Case of slain Victoria sisters heading straight to Supreme Court

Direct indictment means father accused of filicide likely to face judge and jury

The case of Andrew Berry, Victoria father charged with two counts of second-degree murder in the deaths of his two daughters found dead in his apartment on Christmas Day, will skip preliminary hearings and head straight to the Supreme Court.

This comes after Crown prosecutor Patrick Weir filed for a direct indictment. By default, the accused faces a judge and jury for trial.

Berry appeared in court today (March 29) by way of video, this time entering after the cameras had been turned on, arms behind his back. As with previous appearances, Berry was wearing a dark sleeveless shirt. His hair was cut short and his face was unshaven.

The direct indictment, which is a legal procedure the Crown can use in complex cases and that can only be approved by the attorney-general or deputy attorney-general, means the case will skip preliminary hearings and go directly to trial in the Supreme Court. By default, the accused faces a judge and jury for trial.

While a trial date is not set yet, Andrew Berry’s criminal defence lawyer, Kevin McCullough, says he expects the trial would start late fall 2018 or early spring 2019.

Berry will be back in court via video on April 11 for the appointment of a trial manager judge.

On Christmas Day, Chloe, 6, and Aubrey Berry, 4, were in the care of their father at his apartment on the corner of Beach Drive and Goodwin Street in Victoria, B.C.. The children were supposed to go home to their mother’s house on Christmas afternoon but didn’t arrive. Their mother Sarah Cotton contacted the Oak Bay police who responded to Berry’s apartment and found the bodies of the two girls.

Andrew Berry was found in the apartment with them, suffering from injuries, and was taken to the hospital. Berry was arrested and charged upon release from the hospital.

RELATED: A thousand come out to honour Chloe and Aubrey Berry at public funeral

RELATED: Oak Bay gathers to honour sisters


 

keri.coles@oakbaynews.com

Follow us on Instagram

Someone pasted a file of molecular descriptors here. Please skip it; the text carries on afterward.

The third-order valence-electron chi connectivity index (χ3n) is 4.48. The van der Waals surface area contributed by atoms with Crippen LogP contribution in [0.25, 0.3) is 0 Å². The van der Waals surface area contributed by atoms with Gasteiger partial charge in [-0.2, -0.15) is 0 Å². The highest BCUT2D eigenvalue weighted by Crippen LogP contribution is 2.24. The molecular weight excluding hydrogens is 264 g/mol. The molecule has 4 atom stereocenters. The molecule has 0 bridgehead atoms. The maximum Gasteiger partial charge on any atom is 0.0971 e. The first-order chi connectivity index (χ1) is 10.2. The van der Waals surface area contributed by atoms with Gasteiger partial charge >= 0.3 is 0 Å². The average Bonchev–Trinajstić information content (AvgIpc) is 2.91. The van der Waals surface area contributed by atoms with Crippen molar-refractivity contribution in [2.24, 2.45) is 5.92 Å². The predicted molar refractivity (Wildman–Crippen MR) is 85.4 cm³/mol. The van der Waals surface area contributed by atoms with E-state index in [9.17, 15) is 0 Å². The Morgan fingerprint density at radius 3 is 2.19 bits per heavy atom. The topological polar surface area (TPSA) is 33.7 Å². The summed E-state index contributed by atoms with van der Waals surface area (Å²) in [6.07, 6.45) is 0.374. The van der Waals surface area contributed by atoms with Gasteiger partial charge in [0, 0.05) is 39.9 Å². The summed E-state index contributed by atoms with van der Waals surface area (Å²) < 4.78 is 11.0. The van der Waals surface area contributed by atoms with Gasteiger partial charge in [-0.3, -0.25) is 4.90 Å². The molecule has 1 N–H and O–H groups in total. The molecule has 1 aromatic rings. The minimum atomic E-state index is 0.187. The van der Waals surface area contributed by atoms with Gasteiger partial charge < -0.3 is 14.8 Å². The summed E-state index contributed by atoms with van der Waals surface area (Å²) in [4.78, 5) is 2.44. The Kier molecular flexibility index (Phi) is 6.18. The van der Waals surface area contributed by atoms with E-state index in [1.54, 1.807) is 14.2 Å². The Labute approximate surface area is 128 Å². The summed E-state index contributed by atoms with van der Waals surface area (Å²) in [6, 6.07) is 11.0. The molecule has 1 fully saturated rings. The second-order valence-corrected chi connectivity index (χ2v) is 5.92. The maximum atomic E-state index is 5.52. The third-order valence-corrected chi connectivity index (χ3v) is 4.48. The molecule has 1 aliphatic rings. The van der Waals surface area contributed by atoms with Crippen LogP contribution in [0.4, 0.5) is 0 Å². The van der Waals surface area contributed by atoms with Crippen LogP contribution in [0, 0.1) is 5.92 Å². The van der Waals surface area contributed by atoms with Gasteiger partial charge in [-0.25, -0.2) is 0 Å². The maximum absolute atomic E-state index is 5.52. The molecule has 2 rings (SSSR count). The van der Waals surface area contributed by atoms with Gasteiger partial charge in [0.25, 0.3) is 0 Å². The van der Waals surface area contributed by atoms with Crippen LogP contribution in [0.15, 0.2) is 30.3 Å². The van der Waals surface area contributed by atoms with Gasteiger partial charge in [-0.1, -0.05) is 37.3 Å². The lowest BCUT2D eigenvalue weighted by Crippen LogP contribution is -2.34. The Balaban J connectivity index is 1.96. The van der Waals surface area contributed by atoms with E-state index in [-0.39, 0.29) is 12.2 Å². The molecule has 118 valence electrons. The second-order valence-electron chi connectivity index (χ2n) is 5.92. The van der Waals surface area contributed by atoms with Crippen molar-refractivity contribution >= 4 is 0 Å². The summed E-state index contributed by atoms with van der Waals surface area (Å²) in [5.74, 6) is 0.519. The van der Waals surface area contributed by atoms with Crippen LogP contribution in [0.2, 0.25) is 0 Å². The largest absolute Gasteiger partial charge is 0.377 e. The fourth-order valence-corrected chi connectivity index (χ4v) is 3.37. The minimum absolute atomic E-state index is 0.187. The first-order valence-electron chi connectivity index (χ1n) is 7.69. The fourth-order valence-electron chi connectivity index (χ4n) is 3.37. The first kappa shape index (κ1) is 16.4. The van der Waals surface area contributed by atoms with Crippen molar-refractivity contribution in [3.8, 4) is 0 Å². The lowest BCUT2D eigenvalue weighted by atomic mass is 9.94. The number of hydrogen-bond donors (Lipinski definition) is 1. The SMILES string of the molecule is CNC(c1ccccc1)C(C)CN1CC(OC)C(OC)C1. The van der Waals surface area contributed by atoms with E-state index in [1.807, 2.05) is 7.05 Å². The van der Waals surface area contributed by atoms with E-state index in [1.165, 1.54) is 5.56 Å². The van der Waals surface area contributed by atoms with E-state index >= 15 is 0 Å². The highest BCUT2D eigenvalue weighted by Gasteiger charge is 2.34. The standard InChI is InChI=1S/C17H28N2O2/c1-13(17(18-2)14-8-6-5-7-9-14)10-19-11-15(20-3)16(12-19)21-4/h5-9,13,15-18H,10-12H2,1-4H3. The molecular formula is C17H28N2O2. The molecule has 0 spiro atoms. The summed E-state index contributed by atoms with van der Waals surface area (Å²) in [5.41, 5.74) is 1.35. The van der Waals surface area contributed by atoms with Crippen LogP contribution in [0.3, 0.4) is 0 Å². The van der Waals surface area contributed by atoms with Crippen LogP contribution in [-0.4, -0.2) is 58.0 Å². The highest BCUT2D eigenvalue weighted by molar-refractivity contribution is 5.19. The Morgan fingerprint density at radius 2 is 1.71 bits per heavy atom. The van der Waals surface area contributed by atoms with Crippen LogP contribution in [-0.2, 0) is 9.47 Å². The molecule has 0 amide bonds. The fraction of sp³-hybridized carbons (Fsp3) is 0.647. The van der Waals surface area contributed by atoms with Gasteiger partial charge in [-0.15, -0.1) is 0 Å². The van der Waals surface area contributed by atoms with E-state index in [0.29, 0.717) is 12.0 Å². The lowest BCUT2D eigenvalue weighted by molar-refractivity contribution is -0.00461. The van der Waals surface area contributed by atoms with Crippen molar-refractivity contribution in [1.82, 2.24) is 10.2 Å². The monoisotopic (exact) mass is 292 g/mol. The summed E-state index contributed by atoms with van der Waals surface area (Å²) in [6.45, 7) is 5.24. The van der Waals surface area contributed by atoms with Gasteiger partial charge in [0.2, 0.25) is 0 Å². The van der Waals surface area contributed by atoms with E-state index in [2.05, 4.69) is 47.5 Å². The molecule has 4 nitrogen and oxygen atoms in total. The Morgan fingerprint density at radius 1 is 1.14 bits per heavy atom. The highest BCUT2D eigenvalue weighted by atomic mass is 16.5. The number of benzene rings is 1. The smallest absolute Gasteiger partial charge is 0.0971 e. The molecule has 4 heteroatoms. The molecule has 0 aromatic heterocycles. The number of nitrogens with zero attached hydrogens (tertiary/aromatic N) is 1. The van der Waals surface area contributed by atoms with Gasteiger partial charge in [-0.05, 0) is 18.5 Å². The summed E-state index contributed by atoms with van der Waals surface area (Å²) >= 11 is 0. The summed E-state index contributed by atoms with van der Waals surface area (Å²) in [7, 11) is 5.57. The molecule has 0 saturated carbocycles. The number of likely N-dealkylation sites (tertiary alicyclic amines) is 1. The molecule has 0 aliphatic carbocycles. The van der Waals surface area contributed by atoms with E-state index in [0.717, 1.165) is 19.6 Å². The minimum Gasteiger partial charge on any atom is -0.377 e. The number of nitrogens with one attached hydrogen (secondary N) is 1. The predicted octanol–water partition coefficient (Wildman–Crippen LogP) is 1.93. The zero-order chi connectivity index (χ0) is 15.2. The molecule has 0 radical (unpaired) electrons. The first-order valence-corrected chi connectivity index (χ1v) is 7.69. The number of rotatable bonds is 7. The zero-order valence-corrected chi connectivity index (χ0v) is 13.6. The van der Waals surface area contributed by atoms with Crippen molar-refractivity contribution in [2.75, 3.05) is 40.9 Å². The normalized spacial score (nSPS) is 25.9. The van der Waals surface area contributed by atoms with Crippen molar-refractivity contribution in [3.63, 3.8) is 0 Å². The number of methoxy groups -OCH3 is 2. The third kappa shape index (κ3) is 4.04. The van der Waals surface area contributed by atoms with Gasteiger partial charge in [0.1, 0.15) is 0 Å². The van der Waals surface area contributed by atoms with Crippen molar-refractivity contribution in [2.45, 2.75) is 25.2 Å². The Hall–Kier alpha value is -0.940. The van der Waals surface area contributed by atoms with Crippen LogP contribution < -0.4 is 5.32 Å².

Like us on Facebook and follow us on Twitter.

Just Posted

B.C. Lions star helps Nanaimo players hone their game

Emmanuel Arceneaux was guest coach at the Jay Prepchuk football camp Sunday at John Barsby Secondary

Nanaimo projects cited for excellence in building awards

Several projects score with judges in 2017 VIREB Commercial Building Awards.

School district considers new position, drug concerns raised

Assistant superintendent confirms spike in use of a Xanax-like drug in schools earlier this year

UPDATED: Nanaimo man dies after highway crash in Nanoose Bay Friday afternoon

Accident happened just before 4 p.m. near Hillview Road.

Nanaimo’s elementary schools graded by Fraser Institute

Annual Report Card on British Columbia’s Elementary Schools released Saturday, April 21

REPLAY: B.C. this week in video

In case you missed it, here’s a look at replay-worthy highlights from across the province this week

Dix says B.C. remains focused on fighting youth overdoses in wake of teen’s death

Elliot Eurchuk’s parents say he died at his Oak Bay home after taking street drugs

United wins in OT, advances in provincial cup play

Nanaimo beats Lakehill 2-1, next up is a matchup against Cowichan

Final week for ALR input

Public consultation process closes April 30

‘When everybody leaves: Counselling key to help Humboldt move on after bus crash

Dealing with life after a tragedy can be the worst part following a loss

Local astronomer to share knowledge about planetary nebulae

Local astronomer explains our sun will one day eject its outer layers to form a planetary nebula

Half-naked shooter guns down four, runs away in Nashville Waffle House shooting

Nashville police say they are looking for Travis Reinking in connection with the shooting

Child’s body found in river downstream from where boy went missing during flood

Three-year-old Kaden Young was swept out of his mother’s arms in February

B.C. VIEWS: Eliminating efficiency for farm workers

Don’t worry, NDP says, the B.C. economy’s booming

Most Read